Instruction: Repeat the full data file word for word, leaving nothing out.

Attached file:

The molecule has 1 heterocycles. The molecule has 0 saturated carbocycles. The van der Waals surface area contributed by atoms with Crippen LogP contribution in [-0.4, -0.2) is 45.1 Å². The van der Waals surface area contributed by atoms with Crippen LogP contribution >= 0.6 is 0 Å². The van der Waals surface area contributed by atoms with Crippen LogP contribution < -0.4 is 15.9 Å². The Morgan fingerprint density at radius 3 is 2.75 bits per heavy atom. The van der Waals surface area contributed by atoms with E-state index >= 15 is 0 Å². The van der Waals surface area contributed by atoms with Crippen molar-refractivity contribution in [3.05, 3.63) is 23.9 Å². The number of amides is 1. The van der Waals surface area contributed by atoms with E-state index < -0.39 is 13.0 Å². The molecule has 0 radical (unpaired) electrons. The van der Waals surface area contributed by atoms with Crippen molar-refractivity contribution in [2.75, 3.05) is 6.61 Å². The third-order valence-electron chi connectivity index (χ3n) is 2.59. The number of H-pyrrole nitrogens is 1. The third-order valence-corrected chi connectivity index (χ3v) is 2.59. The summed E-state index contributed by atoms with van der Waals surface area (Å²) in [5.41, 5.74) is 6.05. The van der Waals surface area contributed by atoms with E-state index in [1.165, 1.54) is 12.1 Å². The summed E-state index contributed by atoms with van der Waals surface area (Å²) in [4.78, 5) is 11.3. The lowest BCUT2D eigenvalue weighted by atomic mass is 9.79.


The molecule has 1 heterocycles. The molecule has 0 saturated carbocycles. The van der Waals surface area contributed by atoms with Crippen LogP contribution in [-0.4, -0.2) is 45.1 Å². The van der Waals surface area contributed by atoms with Crippen LogP contribution >= 0.6 is 0 Å². The van der Waals surface area contributed by atoms with Crippen LogP contribution < -0.4 is 15.9 Å². The Morgan fingerprint density at radius 3 is 2.75 bits per heavy atom. The van der Waals surface area contributed by atoms with E-state index >= 15 is 0 Å². The van der Waals surface area contributed by atoms with Crippen molar-refractivity contribution in [3.05, 3.63) is 23.9 Å². The number of amides is 1. The van der Waals surface area contributed by atoms with E-state index < -0.39 is 13.0 Å². The molecule has 0 radical (unpaired) electrons. The van der Waals surface area contributed by atoms with Crippen molar-refractivity contribution in [2.75, 3.05) is 6.61 Å². The third-order valence-electron chi connectivity index (χ3n) is 2.59. The number of H-pyrrole nitrogens is 1. The third-order valence-corrected chi connectivity index (χ3v) is 2.59. The summed E-state index contributed by atoms with van der Waals surface area (Å²) in [5.41, 5.74) is 6.05. The van der Waals surface area contributed by atoms with E-state index in [1.165, 1.54) is 12.1 Å². The summed E-state index contributed by atoms with van der Waals surface area (Å²) in [4.78, 5) is 11.3. The lowest BCUT2D eigenvalue weighted by atomic mass is 9.79.